"I have only positive things to say about my parents' divorce," says Byng, surprisingly. "I lost my parents' marriage, but I gained two new other important people in my life, my stepfather and stepmother [Strafford later remarried a local girl, Julia Howard].
"My father has never had those trappings of being an earl. None of us buy into that. But seeing my parents change their lives in such a fundamental way was living proof that change is always possible. They have always continued to be kind, gentle and loving towards each other."
Byng's father now lives in Easton, Hampshire, while the Blands live in Blissamore Hall, also in Hampshire. "I am very close to my stepfather," says Byng. "He has been like a second father and he has always been very good at giving me advice and helping out. In fact, he is the chairman of Canongate."
Byng is a passionate man. He came into Canongate 12 years ago as a 24-year-old. Before then he and his girlfriend, Whitney McVeigh - whom he later married and who is the daughter of Charles McVeigh, the wealthy co-chairman of the multinational investment bank Salomon Smith Barney - were running a successful nightclub called Chocolate City in Edinburgh. "I had done my degree there in English literature and I loved the city. Whitney and I wanted to stay there and a friend of mine suggested I try my hand at publishing." He wrote to Stephanie Wolfe Murray, the then doyenne of Scottish publishing and supremo at Canongate, and begged her for a job. He got unpaid work in the office. Within a few years, in an audacious move thanks to his excellent connections, he had bought the company along with his business partner, Hugh Andrew - who later left the company to found the similarly successful Birlinn publishing. They were helped financially by both Bland and McVeigh's father.
Canongate largely became all about Byng, though. So why do people focus so much on him?
"I don't know," he says. "I think having the company out of London surprised people. There are loads of small independent companies and it is hard to be successful." He is down in London now, although the main part of the office remains just off Edinburgh's Royal Mile. "Yes, I had to move here really. I was here anyway all the time having meetings and promoting the company, so I moved here. My children are here and London is the centre of everything."
Byng has two children by McVeigh. They were together for 12 years and, as he puts it, "had their children young".
"We were in our early to mid-twenties," he says. McVeigh, from whom he separated in 2001, gave up her career as an artist to concentrate on Marley, now ten, and Leo, eight.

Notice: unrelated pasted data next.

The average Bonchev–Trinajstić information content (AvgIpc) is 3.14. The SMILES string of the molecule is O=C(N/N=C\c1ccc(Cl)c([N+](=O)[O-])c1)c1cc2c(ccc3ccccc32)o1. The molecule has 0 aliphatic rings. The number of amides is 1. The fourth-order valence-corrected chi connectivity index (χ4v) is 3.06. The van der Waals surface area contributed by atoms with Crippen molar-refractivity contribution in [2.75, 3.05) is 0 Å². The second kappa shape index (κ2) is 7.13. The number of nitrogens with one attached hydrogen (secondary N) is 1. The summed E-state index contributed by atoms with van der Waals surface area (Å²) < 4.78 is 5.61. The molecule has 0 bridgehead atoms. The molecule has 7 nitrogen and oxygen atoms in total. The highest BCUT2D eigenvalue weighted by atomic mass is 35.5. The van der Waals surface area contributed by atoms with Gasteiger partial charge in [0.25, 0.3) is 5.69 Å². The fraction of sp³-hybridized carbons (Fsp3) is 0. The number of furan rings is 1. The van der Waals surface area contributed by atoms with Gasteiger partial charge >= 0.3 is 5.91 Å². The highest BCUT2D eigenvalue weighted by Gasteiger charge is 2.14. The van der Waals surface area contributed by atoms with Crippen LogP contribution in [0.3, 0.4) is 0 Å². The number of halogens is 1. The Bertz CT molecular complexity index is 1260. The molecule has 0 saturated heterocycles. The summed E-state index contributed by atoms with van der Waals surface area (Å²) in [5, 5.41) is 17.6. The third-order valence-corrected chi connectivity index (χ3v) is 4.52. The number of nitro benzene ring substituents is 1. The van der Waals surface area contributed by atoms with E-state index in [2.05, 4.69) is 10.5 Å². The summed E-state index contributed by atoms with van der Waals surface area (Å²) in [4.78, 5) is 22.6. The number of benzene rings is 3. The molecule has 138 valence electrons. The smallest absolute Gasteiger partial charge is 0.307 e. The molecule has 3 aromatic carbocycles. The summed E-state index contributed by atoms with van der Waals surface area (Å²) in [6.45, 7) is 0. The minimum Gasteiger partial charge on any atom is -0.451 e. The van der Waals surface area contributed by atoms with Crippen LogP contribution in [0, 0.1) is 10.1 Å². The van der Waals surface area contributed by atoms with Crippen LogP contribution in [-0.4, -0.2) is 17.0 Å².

"It's a job having children," he says. "Whitney was happy to do that and we are both devoted to our children. I know lots of people work so hard that they don't seem to have time for their kids and that is their decision but it could never have worked for me. I can't imagine not being with them."
He and McVeigh still live close to each other in London. Do they get on? "Absolutely," he says. "I think she is a wonderful person." He and Sheinkman have the children every other weekend and he sees them most days.
"I cannot imagine it any other way," he says. "Why be acrimonious? Of course the kids weren't delighted when we told them we were to divorce, but I think they have learned positive things from it. Whitney and I get on well and she also gets on well with Elizabeth."
But, surely, nothing is ever as simple as that. In an article written when they were together, Byng and McVeigh described each other as soulmates. I ask, rather cynically, how can he now have a different soulmate?
"Sometimes, when you are with someone, everything seems full of possibilities and that's how I feel about Elizabeth.
"I met her in 2001 briefly. I was DJing at a party at the Frankfurt Book Fair. She came and introduced herself but I then re-met her a while later and I was smitten. Absolutely rooted-to-the-spot smitten."
Sheinkman is a literary agent from New York who now works for Curtis Brown. In the photograph she looks very Manhattan, a bit Carolyn Bessette Kennedy - lucky him!
"Very lucky me," he says.
Does he hope they will have children soon? "Yes, absolutely," he says. Then again, he doesn't see his life calming down at all. "I hope I'll be a publisher for many years yet," he says.
"We have grown quicker and further than I ever expected." So, it's publishing that is shot through the heart of him is it? "Yes!" he says but then he says that actually, no, his children are the most important thing to him. "They are so exciting," he says. "Marley is very competitive, like me. She hates not winning.
"But having children has taught me many things: humility, the realisation of what is important; the ability to care less about what people think of me; the chance to think about what the future means.
"In fact, in real terms, if Canongate crashed and burned, I would be sad; but if something happened to my children I'd be devastated."